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Which engravers / engraved stamps do you most admire?

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Neville Lawson25/04/2014 22:57:25
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Hello everyone

Can I please ask for a bit of advice? I’ve been considering a new direction for my small scale collecting. Hitherto, intermittently over the last 25 years, I’ve collected a number of European countries and periods – dual kingdom Iceland, Sweden Gustav V, France 1900 – 1940 as well as bits of Latvia, Faroes, Greenland and Finland. I’ve always liked engraved stamps – lots of Scandinavian, and Austrian too. I did consider collecting Czeslaw Slania, but he produced over 1000 items for loads of different countries, which makes it a bit daunting. So perhaps I could tackle another, less prolific, engraver. Up to now I’ve preferred used stamps to mint, but I suppose that may detract from enjoyment of the actual stamp design. I just like stamps that have done their job. One more point - I can’t spend much money or time.

If I go down this road, can anyone suggest possible subjects? And when I’ve chosen an engraver to collect, how do I find out what stamps that engraver produced – though I think there are some very erudite websites that could help with that. And if my chosen engraver worked for lots of different countries, would I need to buy specialist catalogues? I have an old Yvert and a Facit, and SG Scandinavia and France already.

Any advice would be welcome!

Neville

Adrian26/04/2014 12:23:54
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Hi Neville!

Great to welcome another convert to 'engraver collecting'. Looks like you've already got a bit of a starting point for trying to work out what you'd like to do.

Yes, collecting Slania can be a bit daunting, though not impossible. You could, of course, always opt for a more recent Scandinavian engraver. Marcel Mörck springs to mind immediately. He's done, and is still doing, some beautiful stuff.

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Seeing that you already got a bit of a Scandinavian collection: why not sort them by engraver (most names are mentioned in the bottom right hand corner) and just see which engraver's stamps you like most. After all, you've got to like someone's stamps to enjoy collecting an engraver's work.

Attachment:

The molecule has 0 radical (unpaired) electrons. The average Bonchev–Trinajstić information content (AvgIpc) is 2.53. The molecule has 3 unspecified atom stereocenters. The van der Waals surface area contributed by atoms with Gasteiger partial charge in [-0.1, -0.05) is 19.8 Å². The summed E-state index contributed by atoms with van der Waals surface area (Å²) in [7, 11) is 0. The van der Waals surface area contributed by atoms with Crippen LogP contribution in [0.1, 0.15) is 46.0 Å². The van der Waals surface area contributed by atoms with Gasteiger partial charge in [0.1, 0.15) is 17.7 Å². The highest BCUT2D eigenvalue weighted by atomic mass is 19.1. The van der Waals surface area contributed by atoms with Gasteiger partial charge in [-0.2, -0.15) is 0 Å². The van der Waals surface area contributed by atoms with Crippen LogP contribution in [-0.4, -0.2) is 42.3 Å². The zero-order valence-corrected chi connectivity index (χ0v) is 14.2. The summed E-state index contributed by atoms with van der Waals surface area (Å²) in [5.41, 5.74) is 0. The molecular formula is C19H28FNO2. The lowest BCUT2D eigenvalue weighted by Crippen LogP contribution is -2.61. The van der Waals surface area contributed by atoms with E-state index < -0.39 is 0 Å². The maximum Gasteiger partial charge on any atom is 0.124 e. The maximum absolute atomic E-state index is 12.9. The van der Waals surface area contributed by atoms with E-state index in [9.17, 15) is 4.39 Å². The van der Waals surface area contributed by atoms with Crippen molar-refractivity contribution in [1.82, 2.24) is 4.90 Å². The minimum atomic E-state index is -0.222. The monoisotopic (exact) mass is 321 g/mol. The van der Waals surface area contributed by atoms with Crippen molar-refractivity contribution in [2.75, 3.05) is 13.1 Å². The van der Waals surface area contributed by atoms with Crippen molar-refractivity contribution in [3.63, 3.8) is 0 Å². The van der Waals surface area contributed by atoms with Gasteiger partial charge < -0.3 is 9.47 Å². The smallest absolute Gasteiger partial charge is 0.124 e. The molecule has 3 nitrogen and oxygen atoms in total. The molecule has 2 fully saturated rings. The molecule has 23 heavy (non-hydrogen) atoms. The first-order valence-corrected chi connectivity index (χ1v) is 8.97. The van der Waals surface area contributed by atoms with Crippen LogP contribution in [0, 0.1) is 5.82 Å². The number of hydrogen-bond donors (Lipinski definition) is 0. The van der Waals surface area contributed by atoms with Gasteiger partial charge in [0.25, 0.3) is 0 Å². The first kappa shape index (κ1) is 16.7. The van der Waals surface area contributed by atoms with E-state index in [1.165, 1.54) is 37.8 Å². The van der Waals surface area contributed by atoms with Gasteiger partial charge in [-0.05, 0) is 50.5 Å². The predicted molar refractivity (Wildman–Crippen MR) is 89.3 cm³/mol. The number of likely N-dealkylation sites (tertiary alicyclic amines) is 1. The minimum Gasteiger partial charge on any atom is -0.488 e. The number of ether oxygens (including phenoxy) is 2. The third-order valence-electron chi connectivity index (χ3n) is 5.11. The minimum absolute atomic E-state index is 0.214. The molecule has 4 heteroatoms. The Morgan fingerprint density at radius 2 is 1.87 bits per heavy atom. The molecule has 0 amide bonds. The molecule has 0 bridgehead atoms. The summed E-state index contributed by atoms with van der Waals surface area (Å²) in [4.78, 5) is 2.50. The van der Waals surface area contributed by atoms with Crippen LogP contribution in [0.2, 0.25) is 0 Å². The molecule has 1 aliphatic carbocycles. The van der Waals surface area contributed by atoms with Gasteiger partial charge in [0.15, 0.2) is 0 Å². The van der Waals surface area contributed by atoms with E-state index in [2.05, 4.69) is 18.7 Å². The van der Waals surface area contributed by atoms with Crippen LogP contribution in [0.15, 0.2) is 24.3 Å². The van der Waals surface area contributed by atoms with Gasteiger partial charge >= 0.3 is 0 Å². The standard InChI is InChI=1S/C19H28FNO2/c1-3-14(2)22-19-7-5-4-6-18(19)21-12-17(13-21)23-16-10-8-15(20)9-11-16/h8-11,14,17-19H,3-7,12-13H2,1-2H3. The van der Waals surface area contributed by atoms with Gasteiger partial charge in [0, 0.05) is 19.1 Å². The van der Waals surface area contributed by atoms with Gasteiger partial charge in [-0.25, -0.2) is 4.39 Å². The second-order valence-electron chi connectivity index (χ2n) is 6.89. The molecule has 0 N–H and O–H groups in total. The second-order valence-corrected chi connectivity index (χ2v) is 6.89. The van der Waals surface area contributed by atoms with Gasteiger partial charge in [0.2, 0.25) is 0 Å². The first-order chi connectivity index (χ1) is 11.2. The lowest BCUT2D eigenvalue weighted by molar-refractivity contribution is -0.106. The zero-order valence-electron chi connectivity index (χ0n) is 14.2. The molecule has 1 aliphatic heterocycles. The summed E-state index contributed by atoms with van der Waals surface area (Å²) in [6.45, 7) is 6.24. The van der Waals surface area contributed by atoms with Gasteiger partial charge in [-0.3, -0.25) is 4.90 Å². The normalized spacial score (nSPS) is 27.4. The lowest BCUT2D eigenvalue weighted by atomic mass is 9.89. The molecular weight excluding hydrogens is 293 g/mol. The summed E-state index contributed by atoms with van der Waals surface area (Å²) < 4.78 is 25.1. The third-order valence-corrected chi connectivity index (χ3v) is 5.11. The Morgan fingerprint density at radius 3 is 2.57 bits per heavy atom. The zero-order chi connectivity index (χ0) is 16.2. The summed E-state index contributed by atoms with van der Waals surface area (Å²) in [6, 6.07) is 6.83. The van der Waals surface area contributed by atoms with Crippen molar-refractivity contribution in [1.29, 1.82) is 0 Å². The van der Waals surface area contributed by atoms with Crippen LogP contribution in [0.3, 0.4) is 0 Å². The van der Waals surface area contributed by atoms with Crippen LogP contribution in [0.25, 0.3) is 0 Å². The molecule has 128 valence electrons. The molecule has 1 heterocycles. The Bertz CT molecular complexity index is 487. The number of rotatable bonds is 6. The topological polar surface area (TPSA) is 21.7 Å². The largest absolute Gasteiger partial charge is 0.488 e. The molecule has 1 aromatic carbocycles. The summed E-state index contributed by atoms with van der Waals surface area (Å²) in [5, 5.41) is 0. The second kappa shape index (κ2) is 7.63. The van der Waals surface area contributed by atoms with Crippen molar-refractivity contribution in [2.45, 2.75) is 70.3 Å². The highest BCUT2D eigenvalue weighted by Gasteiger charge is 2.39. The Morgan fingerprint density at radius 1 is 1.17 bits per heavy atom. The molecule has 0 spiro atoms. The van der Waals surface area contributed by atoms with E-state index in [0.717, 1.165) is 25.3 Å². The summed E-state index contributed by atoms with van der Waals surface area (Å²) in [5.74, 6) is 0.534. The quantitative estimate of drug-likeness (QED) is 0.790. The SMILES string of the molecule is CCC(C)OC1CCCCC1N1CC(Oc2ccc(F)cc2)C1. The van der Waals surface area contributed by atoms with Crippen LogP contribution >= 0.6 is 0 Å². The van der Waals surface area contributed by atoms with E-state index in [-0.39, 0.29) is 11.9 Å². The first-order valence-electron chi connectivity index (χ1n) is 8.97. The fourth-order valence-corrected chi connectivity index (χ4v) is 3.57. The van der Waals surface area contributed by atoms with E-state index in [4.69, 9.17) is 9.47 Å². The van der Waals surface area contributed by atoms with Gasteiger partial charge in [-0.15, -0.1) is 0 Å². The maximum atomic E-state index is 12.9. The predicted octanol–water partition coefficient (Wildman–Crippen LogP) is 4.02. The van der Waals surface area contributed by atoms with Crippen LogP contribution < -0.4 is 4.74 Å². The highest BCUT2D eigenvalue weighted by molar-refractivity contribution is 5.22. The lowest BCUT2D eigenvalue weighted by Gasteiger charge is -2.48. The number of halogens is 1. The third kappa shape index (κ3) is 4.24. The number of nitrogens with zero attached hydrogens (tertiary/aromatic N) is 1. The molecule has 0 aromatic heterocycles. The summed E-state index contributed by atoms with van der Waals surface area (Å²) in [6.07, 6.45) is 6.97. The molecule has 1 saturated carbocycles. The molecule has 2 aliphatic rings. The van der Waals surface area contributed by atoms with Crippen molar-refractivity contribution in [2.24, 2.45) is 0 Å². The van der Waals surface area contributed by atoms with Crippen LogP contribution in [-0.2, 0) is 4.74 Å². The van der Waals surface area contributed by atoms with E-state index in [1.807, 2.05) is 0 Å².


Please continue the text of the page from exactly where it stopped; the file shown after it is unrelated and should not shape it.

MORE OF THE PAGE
Collecting living engravers could be more fun because the stamps will usually be cheaper and easier to get, and you never know, you may even meet the man/woman one day!

With regard to literature: if you have a Scandinavian SG, then you'll be fine, as that will include I would say at least around 90% of all the information you need. Other than that you'd need to keep abreast of new issues if you're collecting an engraver who is still at it. A subscription to Stamp Magazine will solve that problem, because the New Issue guide in the mag does include engravers' names as well, if and when known.

And you can of course always regularly check out my own website, which is becoming a database of all the world's engravers and their work. You'll find it by clicking HERE. A word of warning though: I have not yet much Scandinavian material on it so don't be fooled into thinking it's a small area to collect!

In general you could say that the easiest countries to focus on are those who include the names of their engravers in the design. I'm thinking of Scandinavia, France and territories, Austria, Czechoslovakia before and after break up, Poland. British Commonwealth is notoriously difficult, but from your existing collection I gather you're more European focused anyway, so that's a plus.

Mint or used is really just a matter of taste. All I would say is that to enjoy the work of an engraver, you'd need to find lightly cancelled stamps which do not detract too much from the artwork. There's a challenge for you!

Enough to ponder, I would think! Let us know how your'e getting on and if you've any more questions: fire away!

Neville Lawson27/04/2014 09:47:48
19 forum posts
3 photos

Thanks for this very speedy reply, Adrian. Lots to think about, and I can see the sense in starting where I am now, drawing on my present collection (or motley assortment). For the moment I'll take some time to read this thread - all 64 pages of it! There's lots of info, and lots of stamps to look at, showing the work of a lot of engravers from all over. I've already chanced on some v interesting postings and I'm sure it'll be time well spent. I have also seen another forum elsewhere on engraved stamps, with similar discussions and loads of scanned stamps to look at.